UBC Theses and Dissertations
Fielding fandom : reading childhood through popular and participatory culture Iftody, Tammy
The phrase "fielding fandom" intends to take advantage of the many entailments of the word field. Designating at once a space or sphere of interest characterized by joint activity and the processes of picking up, putting into action, and responding skillfully, this research includes a consideration of the data gathering techniques, re-presentational strategies, and interpretive skills the contemporary researcher of popular culture can bring to both playing the field and interpreting a particular field of play. In general, this research is an interpretive account of my own close reading strategies and experiences in relation to those popular cultural texts and discourses around childhood that have compelled me to “read wrongly” (Weber & Mitchell, 1995). More specifically, it considers various close encounters that shaped the interactions between other readers in a participatory context (the online fan community Television Without Pity) and, as shaped by a particular text (the Reality TV program Kid Nation). I argue that during these contemporary literary engagements, the subjects of and for reading were discursively formed as individuals employed various strategies to negotiate the inherent paradoxes of the Reality TV text. Emphasizing the ‘real’ in reading popular cultural texts suggests that it is not an a priori form, but rather, must be bracketed from the everyday ways in which we come to know the world. I suggest that reading these texts as a fan-tellectual evokes game-like epistemologies and situated discursive strategies that may also be used to inform the ways in which popular and school-based ways of knowing and forms of knowledge are addressed in the context of teacher education. The image of the researcher as fan-tellectual suggests that educators, too, should strive to recognize and take advantage of the many ways of knowing “(other)wise” (Vinz, 2000) and tolerance for ambiguity and paradox being a fan entails.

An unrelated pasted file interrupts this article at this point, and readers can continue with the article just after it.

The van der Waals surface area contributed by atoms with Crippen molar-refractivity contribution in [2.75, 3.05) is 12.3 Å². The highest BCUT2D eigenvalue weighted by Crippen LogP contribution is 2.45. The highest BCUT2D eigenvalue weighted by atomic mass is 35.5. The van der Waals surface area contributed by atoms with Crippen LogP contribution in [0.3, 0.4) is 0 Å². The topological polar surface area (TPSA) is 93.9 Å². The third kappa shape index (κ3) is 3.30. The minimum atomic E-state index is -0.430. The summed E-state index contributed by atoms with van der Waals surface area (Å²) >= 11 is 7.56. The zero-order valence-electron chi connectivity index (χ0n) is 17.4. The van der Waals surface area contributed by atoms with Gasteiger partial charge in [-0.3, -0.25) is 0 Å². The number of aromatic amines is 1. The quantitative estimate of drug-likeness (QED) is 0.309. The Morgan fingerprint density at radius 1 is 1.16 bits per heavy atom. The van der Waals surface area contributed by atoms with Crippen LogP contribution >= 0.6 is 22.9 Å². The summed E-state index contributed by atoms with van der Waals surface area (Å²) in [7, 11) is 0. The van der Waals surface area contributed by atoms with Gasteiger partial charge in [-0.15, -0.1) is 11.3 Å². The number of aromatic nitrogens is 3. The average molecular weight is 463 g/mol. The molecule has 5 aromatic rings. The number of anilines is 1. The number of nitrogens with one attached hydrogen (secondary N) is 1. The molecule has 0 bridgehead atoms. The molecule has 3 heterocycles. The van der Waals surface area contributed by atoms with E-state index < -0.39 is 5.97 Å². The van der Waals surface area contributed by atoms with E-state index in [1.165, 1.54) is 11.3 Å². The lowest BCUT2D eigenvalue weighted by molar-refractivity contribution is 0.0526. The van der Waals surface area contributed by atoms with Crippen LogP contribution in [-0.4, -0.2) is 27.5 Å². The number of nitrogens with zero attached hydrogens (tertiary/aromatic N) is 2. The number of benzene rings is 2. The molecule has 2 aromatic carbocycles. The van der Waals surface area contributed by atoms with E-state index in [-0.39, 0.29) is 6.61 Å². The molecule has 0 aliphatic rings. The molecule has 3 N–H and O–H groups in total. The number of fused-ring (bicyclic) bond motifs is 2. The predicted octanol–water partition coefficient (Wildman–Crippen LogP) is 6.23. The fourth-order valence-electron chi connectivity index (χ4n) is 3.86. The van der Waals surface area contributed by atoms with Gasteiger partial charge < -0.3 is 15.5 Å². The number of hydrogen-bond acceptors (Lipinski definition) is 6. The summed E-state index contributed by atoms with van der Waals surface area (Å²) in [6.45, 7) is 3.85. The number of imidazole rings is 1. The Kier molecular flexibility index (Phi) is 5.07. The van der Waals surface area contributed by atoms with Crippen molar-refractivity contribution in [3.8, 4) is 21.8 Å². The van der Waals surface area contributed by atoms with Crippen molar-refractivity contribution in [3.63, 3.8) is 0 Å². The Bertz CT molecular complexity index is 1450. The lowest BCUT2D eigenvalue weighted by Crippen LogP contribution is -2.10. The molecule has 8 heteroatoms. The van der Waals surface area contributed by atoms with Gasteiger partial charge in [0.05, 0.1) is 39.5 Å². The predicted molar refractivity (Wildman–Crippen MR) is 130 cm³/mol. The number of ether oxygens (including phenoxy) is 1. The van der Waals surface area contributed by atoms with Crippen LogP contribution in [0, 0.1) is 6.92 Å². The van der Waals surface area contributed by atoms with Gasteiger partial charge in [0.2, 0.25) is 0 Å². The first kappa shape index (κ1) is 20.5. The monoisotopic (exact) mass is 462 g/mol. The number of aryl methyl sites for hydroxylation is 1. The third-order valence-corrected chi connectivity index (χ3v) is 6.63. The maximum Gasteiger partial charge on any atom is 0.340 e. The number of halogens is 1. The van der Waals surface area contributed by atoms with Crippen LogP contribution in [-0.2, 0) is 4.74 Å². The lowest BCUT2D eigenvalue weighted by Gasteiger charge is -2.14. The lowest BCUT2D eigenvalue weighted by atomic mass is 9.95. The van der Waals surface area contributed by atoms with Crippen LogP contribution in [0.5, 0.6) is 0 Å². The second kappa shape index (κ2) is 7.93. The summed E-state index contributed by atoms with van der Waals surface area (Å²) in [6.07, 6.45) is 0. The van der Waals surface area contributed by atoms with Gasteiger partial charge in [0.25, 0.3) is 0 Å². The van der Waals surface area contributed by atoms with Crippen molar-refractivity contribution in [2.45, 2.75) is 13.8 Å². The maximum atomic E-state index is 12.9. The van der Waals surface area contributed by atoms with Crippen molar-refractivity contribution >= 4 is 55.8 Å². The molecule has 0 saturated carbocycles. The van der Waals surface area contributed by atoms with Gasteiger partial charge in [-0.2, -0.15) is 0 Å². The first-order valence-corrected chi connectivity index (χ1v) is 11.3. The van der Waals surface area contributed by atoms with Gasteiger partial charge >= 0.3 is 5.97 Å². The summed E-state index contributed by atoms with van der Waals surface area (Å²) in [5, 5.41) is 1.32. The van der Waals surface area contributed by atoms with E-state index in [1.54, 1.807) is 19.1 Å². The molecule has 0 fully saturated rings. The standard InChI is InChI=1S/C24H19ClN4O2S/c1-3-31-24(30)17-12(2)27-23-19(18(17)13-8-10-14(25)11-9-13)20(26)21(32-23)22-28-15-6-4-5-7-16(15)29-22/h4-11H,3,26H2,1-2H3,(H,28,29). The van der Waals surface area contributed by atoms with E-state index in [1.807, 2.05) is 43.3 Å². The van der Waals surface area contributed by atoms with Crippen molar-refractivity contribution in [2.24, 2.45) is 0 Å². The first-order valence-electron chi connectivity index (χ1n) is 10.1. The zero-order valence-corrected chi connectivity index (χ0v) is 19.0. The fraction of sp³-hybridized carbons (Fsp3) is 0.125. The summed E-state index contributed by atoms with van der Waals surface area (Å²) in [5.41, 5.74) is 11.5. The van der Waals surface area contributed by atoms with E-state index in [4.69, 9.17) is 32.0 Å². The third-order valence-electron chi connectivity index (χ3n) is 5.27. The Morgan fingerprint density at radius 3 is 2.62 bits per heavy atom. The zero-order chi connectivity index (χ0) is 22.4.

Item Citations and Data
Attribution-NonCommercial-NoDerivatives 4.0 International